“Beautifully written, The Far Away Brothers examines the claustrophobic space between grinding poverty and brutal gang violence that drives so many children from El Salvador to make the dangerous journey North. Lauren Markham applies the eye of an artist to the dogged reporting of an investigative journalist. What a fine and timely book!” —Ted Koppel, author of Lights Out

“In the midst of a contentious debate in which reality is too often bent or ruptured entirely, The Far Away Brothers is a necessary book. But it is so much more than just that. Told with elegant detail, profound compassion, and painful truth, you will come out of this story with so much knowledge and, more importantly, understanding—of immigrants and also of youth. Lauren Markham has written this book in a hard and noble way, depicting the Flores brothers not only as representatives of a vital issue, but as human beings: complicated, special, humorous, and flawed. You need to meet these young men.” —Jeff Hobbs, author of The Short and Tragic Life of Robert Peace

“A twenty-first century odyssey, The Far Away Brothers will take readers to unimaginable places, mapped and unmapped, in heart and mind as well as on the earth’s surface. This is one of the finest accounts ever written of the plight of unaccompanied migrant children, full of insight and empathy, and as gripping a tale as one might hope to find in a masterful suspense novel. By making the Flores twins come alive, Lauren Markham puts flesh and bone on one of the most shadowy yet most pressing crises of our day and age.” —Carlos Eire, author of Waiting for Snow in Havana and Learning to Die in Miami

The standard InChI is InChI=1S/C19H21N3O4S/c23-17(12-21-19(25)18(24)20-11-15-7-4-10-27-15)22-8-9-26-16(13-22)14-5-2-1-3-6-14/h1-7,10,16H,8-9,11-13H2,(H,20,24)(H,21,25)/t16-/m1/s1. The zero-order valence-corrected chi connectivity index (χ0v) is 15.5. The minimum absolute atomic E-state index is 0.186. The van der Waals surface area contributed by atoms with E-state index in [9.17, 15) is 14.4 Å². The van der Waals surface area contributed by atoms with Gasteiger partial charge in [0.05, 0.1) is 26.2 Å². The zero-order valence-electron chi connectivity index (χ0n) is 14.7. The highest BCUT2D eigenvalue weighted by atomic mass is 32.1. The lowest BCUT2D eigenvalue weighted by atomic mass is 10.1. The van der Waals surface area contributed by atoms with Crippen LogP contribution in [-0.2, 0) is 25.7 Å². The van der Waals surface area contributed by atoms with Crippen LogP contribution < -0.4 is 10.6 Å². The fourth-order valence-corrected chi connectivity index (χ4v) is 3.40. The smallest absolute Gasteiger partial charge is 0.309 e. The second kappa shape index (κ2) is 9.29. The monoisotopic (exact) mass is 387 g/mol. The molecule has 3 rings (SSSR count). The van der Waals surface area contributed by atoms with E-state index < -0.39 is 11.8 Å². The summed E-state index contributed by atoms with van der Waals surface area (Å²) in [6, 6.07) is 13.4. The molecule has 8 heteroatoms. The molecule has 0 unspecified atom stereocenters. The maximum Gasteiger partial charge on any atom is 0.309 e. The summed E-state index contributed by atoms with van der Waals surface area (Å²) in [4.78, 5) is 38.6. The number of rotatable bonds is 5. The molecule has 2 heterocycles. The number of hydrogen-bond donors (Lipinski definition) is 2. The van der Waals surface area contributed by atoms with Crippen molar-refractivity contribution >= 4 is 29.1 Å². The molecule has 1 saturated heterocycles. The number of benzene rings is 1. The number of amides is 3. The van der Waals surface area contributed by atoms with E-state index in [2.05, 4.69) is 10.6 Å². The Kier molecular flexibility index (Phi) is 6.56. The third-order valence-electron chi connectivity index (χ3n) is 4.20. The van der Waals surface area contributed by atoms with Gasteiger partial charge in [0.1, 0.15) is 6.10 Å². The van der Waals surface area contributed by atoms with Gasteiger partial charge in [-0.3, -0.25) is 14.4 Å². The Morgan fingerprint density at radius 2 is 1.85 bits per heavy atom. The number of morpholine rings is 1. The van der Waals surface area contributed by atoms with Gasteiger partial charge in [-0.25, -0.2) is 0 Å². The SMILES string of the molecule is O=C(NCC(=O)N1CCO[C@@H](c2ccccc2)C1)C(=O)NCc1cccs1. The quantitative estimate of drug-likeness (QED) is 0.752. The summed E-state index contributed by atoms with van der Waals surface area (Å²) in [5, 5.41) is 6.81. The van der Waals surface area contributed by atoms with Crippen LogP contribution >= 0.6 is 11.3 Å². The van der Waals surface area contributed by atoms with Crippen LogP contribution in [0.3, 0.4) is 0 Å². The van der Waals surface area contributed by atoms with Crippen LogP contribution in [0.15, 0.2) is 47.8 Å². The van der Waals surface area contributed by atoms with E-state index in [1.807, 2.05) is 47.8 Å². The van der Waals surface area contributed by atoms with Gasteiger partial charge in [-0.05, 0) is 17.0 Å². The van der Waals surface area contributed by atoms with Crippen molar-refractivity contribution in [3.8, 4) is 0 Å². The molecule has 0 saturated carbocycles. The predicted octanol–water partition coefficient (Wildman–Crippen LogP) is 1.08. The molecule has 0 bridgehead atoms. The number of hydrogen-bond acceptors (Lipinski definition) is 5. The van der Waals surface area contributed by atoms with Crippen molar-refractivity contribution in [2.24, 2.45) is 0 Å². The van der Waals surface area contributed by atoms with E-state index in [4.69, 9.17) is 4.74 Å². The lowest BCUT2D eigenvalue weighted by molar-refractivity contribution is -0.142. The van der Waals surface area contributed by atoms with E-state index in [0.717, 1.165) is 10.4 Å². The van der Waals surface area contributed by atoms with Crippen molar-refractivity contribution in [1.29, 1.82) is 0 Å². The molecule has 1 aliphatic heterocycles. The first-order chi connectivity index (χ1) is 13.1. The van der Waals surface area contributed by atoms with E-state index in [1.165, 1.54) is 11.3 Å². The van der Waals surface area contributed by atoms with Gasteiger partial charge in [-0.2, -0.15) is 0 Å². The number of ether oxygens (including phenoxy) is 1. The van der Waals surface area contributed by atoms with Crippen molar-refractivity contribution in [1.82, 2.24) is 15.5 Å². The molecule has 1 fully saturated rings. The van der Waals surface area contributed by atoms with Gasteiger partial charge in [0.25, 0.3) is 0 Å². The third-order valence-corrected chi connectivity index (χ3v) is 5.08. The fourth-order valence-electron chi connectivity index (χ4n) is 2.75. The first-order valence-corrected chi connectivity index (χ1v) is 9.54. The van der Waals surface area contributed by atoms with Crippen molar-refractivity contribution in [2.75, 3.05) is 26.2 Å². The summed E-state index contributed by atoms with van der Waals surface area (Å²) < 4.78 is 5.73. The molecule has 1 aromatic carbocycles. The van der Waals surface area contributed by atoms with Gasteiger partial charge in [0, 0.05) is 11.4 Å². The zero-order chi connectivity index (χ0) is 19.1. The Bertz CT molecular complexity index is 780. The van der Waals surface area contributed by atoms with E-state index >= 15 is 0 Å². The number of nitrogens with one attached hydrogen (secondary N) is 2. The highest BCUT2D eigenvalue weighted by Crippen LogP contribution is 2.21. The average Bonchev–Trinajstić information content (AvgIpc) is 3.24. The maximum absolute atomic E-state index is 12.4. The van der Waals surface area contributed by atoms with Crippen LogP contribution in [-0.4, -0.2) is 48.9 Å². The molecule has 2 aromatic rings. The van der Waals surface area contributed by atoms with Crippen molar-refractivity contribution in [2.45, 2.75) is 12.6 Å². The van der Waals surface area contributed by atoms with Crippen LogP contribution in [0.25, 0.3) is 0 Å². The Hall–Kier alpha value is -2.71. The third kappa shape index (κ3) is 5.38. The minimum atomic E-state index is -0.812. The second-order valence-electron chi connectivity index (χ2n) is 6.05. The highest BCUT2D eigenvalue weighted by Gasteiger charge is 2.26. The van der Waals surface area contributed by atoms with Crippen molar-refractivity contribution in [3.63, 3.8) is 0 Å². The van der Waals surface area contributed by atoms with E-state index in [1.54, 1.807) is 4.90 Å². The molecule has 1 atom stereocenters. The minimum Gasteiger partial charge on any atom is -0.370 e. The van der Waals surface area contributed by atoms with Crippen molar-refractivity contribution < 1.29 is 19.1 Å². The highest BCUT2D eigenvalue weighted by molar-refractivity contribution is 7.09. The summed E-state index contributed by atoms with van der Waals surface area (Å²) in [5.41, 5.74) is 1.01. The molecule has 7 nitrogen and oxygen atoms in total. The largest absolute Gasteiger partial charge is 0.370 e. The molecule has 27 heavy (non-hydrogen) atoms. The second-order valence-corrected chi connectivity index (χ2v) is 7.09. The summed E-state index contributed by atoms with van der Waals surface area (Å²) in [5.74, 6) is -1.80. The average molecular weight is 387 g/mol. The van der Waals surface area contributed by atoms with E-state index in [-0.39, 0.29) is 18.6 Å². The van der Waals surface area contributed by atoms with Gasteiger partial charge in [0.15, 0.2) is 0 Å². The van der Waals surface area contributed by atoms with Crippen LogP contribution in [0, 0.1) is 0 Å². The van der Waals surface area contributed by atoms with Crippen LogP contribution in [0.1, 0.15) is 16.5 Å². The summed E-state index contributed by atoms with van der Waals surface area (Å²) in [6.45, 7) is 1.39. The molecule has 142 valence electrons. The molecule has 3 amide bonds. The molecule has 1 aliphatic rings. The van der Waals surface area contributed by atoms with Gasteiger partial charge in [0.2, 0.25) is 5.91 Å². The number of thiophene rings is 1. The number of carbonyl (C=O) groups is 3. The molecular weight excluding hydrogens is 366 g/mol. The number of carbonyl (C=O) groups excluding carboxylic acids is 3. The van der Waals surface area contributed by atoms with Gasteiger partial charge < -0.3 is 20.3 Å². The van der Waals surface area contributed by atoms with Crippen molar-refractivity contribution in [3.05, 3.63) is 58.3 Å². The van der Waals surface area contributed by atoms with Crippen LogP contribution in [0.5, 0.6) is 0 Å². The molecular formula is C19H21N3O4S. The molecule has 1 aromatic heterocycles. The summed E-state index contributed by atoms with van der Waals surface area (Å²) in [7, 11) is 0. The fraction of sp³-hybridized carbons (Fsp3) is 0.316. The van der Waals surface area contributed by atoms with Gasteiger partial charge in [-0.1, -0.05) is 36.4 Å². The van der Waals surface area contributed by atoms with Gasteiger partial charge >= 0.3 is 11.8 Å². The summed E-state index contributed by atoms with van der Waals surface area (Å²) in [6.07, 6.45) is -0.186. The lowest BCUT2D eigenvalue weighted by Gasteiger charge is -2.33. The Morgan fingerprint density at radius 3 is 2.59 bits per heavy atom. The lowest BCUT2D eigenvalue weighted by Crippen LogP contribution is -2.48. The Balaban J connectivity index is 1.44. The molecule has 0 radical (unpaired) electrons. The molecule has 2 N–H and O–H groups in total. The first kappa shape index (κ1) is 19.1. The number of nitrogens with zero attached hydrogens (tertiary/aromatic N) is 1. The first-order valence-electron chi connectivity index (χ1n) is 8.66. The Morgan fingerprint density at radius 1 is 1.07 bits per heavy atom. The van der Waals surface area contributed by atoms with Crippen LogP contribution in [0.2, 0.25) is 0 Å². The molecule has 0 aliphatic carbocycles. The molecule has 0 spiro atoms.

“Lauren Markham has written a modern day epic with The Far Away Brothers. It is a wonderfully unfolding, intimate portrait of family and the dangers people are still willing to risk for a simple chance at a better life. Markham’s writing reads like the best of fiction out there, and yet… remember, this happened to real people. This is the sort of book you’ll be thinking about at night.” —Domingo Martinez, author of The Boy Kings of Texas